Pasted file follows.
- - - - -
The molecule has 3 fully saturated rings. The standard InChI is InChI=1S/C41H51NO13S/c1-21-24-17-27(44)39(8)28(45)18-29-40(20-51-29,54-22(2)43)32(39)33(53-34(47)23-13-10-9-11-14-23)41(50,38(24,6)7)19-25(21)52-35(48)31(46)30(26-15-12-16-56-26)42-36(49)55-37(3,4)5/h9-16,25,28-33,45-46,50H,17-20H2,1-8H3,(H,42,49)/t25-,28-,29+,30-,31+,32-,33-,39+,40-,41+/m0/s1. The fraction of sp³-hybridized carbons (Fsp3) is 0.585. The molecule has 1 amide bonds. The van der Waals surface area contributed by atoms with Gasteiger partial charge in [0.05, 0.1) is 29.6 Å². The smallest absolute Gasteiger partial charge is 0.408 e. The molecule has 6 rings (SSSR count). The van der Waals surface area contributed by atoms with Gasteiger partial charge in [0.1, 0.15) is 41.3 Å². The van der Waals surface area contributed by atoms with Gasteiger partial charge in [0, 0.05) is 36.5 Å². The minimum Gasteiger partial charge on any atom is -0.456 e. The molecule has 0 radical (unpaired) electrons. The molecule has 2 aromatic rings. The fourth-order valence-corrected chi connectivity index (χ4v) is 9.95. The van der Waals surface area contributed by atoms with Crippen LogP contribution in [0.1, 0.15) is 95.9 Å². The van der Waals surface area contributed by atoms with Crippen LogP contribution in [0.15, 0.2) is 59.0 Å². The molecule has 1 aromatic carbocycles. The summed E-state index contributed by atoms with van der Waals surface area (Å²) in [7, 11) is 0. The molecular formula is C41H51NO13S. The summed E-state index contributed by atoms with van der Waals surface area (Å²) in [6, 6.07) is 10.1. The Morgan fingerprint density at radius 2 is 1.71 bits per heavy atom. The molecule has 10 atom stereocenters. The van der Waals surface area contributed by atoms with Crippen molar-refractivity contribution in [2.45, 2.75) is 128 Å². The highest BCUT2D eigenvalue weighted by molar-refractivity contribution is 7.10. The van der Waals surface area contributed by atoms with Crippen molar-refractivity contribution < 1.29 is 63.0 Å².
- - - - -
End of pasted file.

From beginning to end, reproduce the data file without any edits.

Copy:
The molecule has 3 fully saturated rings. The standard InChI is InChI=1S/C41H51NO13S/c1-21-24-17-27(44)39(8)28(45)18-29-40(20-51-29,54-22(2)43)32(39)33(53-34(47)23-13-10-9-11-14-23)41(50,38(24,6)7)19-25(21)52-35(48)31(46)30(26-15-12-16-56-26)42-36(49)55-37(3,4)5/h9-16,25,28-33,45-46,50H,17-20H2,1-8H3,(H,42,49)/t25-,28-,29+,30-,31+,32-,33-,39+,40-,41+/m0/s1. The fraction of sp³-hybridized carbons (Fsp3) is 0.585. The molecule has 1 amide bonds. The van der Waals surface area contributed by atoms with Gasteiger partial charge in [0.05, 0.1) is 29.6 Å². The smallest absolute Gasteiger partial charge is 0.408 e. The molecule has 6 rings (SSSR count). The van der Waals surface area contributed by atoms with Gasteiger partial charge in [0.1, 0.15) is 41.3 Å². The van der Waals surface area contributed by atoms with Gasteiger partial charge in [0, 0.05) is 36.5 Å². The minimum Gasteiger partial charge on any atom is -0.456 e. The molecule has 0 radical (unpaired) electrons. The molecule has 2 aromatic rings. The fourth-order valence-corrected chi connectivity index (χ4v) is 9.95. The van der Waals surface area contributed by atoms with Crippen LogP contribution in [0.1, 0.15) is 95.9 Å². The van der Waals surface area contributed by atoms with Crippen LogP contribution in [0.15, 0.2) is 59.0 Å². The molecule has 1 aromatic carbocycles. The summed E-state index contributed by atoms with van der Waals surface area (Å²) in [7, 11) is 0. The molecular formula is C41H51NO13S. The summed E-state index contributed by atoms with van der Waals surface area (Å²) in [6, 6.07) is 10.1. The Morgan fingerprint density at radius 2 is 1.71 bits per heavy atom. The molecule has 10 atom stereocenters. The van der Waals surface area contributed by atoms with Crippen molar-refractivity contribution in [2.45, 2.75) is 128 Å². The highest BCUT2D eigenvalue weighted by molar-refractivity contribution is 7.10. The van der Waals surface area contributed by atoms with Crippen molar-refractivity contribution < 1.29 is 63.0 Å².